On Saturday morning, Rich and I loaded up our bikes, fortified our stomachs with Egg McMuffins and iced McCafe’s then drove to Anacortes to catch a ferry to Shaw Island, the smallest of the four San Juan Islands served by the Washington State Ferries. It’s also home to less than 200 year-round residents.

The ferry going to Shaw, however, is very large, because it also stops at Orcas, Lopez, and San Juan Islands (Friday Harbor). There were dozens of bicyclists with thin-wheeled bikes, biking shorts, snappy jersey’s, and biking shoes who got on the ferry in Anacortes. I was concerned that Shaw island would be swarming with serious bicyclist, but almost everyone got off at either Orcas or Lopez. Commerand nests

While waiting to leave Anacortes, we watched the cormorants from the windows of the ferry. There were at least a dozen nests in nocks of the tall ferry slip. On a couple of nests, we could see the eggs. Other nests were buzzing with activity with baby birds peaking out their heads. the picture on the right shows several cormorants on top of the slip. Below were several of the many nests built in slip with as many as four nests per girder.

We rode on the M/V Yakima, a 382 foot ship that can hold up to 2,500 passengers and 144 vehicles, including large trucks and RVs. The calm water enabled the ferry to zoom from island-to-island at 15 to 17 knots. Ferry

Here’s what the ferry looks like from the lower car deck where we tied up our bikes. Above the car decks are two levels of seating.

The first place the ferry stopped was Lopez Island, which has a population of 2,000 people and offers many activities from bicycling to kayaking, gallery hopping, wine tasting, clamming and crabbing, and relaxing at the island’s many inns and cabins.

One of the most challenging days Rich and I had sailing last September was catching a mooring ball off Spencer Spit on Lopez Island. Because of the wind and mooring balls with chains that were stuck, it took us close to an hour to tie up the boat.

Most of the ferry emptied out at Orcas Island (below). Leaving OrcasRich and I have very warm memories of Orcas having attended a wedding there four years ago. The day before the wedding, we signed the paper to purchase our Mount Vernon house! At the time, our lives were filled with uncertainties as to whether we’d be able to move back to the Pacific Northwest (including moving six cats), find jobs, and afford a house close to Seattle. I longed for the day when we could take our bikes on the ferry and ride around the islands.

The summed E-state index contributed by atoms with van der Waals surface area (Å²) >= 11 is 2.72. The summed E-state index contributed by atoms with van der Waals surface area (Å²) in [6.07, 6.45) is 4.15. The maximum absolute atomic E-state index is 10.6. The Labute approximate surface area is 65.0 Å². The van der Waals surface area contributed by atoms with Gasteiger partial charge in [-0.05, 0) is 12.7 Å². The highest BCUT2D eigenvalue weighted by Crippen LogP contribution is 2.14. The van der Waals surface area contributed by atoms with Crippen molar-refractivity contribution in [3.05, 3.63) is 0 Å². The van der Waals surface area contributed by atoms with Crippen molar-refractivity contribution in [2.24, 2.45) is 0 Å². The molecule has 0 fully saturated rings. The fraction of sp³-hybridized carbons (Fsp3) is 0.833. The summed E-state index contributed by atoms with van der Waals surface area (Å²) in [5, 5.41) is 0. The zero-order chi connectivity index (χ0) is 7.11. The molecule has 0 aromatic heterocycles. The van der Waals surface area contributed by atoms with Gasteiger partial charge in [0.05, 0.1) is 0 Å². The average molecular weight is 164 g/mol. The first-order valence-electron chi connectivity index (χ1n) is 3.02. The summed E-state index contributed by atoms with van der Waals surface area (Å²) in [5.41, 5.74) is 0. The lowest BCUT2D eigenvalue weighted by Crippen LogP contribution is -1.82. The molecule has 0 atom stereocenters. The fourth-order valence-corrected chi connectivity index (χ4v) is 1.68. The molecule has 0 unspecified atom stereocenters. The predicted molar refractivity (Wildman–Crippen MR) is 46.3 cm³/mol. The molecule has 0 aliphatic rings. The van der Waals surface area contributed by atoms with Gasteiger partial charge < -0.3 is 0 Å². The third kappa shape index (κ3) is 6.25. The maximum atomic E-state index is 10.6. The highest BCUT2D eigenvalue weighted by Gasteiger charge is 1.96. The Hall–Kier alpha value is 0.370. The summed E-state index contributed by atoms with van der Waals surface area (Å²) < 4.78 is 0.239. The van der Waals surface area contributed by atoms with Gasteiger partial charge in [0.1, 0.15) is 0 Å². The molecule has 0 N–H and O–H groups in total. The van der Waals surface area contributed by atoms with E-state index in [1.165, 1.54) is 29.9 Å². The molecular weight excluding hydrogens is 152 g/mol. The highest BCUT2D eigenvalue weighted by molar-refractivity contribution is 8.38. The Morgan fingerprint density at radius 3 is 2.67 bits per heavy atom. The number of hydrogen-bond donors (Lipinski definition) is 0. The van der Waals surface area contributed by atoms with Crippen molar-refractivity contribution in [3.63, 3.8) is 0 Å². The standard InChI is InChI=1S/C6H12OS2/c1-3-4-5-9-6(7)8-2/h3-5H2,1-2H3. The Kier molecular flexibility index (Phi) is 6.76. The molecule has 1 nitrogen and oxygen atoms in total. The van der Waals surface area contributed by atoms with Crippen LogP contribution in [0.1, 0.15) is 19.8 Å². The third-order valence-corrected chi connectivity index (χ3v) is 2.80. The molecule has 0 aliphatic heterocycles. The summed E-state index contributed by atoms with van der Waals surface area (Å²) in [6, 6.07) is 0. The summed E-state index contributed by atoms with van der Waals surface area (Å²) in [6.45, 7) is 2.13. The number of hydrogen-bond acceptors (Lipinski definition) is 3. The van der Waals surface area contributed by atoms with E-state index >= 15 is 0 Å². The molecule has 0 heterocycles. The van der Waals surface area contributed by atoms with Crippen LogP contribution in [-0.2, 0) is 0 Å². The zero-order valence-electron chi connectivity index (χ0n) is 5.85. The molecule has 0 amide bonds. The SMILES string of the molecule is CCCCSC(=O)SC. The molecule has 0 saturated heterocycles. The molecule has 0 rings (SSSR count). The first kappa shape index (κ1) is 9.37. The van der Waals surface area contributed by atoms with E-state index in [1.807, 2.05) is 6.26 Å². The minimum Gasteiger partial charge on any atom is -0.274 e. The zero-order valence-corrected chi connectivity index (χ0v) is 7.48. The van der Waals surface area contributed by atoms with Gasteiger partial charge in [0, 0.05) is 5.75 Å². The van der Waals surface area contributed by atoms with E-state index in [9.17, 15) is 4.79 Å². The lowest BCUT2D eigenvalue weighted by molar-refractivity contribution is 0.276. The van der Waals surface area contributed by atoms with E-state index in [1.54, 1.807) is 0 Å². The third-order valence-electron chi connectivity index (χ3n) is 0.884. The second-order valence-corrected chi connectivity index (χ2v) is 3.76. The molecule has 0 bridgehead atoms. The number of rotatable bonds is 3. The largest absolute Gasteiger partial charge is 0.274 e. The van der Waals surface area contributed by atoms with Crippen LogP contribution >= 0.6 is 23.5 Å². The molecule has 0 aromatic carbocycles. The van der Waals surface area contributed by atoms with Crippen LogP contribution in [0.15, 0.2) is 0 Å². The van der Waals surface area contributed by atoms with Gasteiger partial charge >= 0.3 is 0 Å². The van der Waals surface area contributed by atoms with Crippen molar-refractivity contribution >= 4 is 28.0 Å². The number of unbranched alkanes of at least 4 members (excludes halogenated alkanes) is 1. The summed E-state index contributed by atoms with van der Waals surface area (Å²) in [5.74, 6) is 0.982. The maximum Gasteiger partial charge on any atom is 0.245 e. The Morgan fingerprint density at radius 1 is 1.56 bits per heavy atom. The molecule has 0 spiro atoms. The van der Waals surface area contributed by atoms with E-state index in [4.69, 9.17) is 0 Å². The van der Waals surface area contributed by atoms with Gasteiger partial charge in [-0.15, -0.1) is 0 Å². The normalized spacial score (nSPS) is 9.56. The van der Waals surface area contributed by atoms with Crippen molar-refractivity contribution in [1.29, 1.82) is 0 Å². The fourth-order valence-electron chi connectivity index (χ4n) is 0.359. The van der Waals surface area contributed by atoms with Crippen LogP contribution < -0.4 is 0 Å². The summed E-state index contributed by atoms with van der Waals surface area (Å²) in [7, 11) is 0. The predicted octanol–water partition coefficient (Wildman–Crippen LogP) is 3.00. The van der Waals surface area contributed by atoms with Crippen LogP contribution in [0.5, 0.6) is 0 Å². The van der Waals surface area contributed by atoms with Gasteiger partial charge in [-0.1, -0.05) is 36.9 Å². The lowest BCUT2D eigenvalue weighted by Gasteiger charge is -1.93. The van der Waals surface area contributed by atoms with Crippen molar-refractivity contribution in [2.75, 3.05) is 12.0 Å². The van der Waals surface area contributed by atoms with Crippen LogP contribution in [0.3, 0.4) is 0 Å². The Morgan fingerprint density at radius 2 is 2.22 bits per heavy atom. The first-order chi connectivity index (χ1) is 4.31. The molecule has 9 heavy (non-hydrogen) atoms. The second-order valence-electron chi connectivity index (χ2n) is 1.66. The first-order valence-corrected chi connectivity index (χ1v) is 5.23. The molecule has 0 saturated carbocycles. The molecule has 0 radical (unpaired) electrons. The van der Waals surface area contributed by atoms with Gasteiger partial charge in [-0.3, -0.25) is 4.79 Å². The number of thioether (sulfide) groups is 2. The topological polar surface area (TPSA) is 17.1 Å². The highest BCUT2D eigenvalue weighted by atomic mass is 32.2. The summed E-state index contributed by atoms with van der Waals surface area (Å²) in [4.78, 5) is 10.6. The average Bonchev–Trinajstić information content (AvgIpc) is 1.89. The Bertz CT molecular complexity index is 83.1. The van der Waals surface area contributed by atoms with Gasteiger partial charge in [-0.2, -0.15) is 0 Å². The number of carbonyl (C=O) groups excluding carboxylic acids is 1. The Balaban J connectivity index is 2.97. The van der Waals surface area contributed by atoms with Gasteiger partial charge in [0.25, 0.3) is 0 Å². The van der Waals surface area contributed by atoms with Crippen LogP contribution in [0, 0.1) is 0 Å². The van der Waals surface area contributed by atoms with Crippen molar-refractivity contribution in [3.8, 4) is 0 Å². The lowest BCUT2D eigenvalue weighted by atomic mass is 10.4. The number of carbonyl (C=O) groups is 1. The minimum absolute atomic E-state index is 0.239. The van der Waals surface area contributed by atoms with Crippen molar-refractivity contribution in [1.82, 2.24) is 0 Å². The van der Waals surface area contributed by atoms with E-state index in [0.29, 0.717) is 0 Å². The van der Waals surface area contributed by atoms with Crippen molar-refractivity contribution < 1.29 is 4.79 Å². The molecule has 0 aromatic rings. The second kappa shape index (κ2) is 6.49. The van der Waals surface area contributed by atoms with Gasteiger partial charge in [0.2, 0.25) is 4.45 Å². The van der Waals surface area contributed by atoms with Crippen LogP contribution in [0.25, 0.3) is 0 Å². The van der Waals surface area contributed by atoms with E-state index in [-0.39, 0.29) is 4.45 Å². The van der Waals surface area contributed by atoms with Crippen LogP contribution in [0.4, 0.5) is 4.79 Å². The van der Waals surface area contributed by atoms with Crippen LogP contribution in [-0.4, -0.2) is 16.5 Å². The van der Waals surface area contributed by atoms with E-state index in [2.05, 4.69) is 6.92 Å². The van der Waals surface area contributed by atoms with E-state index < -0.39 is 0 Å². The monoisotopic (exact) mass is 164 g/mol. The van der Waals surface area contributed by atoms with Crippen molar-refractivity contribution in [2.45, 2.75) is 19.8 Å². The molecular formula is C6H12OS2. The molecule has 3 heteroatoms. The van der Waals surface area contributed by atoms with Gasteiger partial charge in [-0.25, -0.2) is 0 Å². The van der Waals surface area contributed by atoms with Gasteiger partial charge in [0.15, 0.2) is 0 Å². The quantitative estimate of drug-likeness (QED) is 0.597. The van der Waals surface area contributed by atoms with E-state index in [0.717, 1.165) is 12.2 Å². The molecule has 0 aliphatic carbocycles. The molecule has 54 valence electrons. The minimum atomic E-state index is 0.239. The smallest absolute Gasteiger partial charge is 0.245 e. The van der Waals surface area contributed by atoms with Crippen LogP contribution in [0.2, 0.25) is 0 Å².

The ride from Orcas to Shaw took a few minutes. The quaint ferry landing was lined with planter boxes, filled with flowers of every imaginable color and shape. Next to the landing were the only commercial establishments on the island: A post office, grocery store/art gallery, and an antique shop that’s only open on weekends, during the summer!

The rest of the island consists of homes, farms, a community center, library/historical society, two-room school house (the original one-room plus a computer lab) that’s on the U.S. National Register of Historical Places, and several orders of nuns, including the Franciscan Sisters of the Eucharist who used to run the store and bless the passengers on the ferries. Net boat

While Rich and I intended to bike around the island, we seemed to spend more time enjoying the sites, including wandering through the library and historical society, where Rich posed in front of a reef net boat.

Native Americans and later fishermen in the San Juan Island would erect large fishing nets in the pathways of migratory salmon. They would stand on high platforms on their reef net boats and watch as the salmon leaped into the nets.

Across from the library was the two-room school house. Instead of staying on the paved road, we decided to cut across the island on a gravel road, which passed by a pasture of Scottish Highland cattle. I was able to pet several of the calves, but decided to get back on my bike after the “fully endowed” bull butted one of his giant horns on the low wooden fence.

I went on the American Highland Cattle Association Web site and just learned that the herd we saw belong to Mother Theresa Critchley of Our Lady of the Rock, O.S.B.! No wonder why the cattle were was placid and willing to be pet!

Access to the beach was easier on the other side. We visited a rocky beach then rode for a few minutes to a beach with large rocks with oyster shells stuck to the rocks. We found a fallen tree trunk to sit on and enjoyed our lunch of seedy crackers and pungent cheeses, green apple slices, carrots, and Gatorade.

We next biked on the beach at the 64-acre Shaw Island County Park. We might not have sexy road bikes, but we certainly have more fun on mountain bikes that let us easily ride on gravel, sand, and rocky paths!

Tired from our adventure and not wanting to wait for the 3:40 ferry, we head back to the ferry dock where we perused the many announcements on the community bulletin board, wandered through the antique store, then plopped down on a wooden loveseat to nibble on Ben & Jerry ice cream bars and look out on the bay.

Rich exclaimed, “It’s like sitting in a postcard.” Waiting for ferry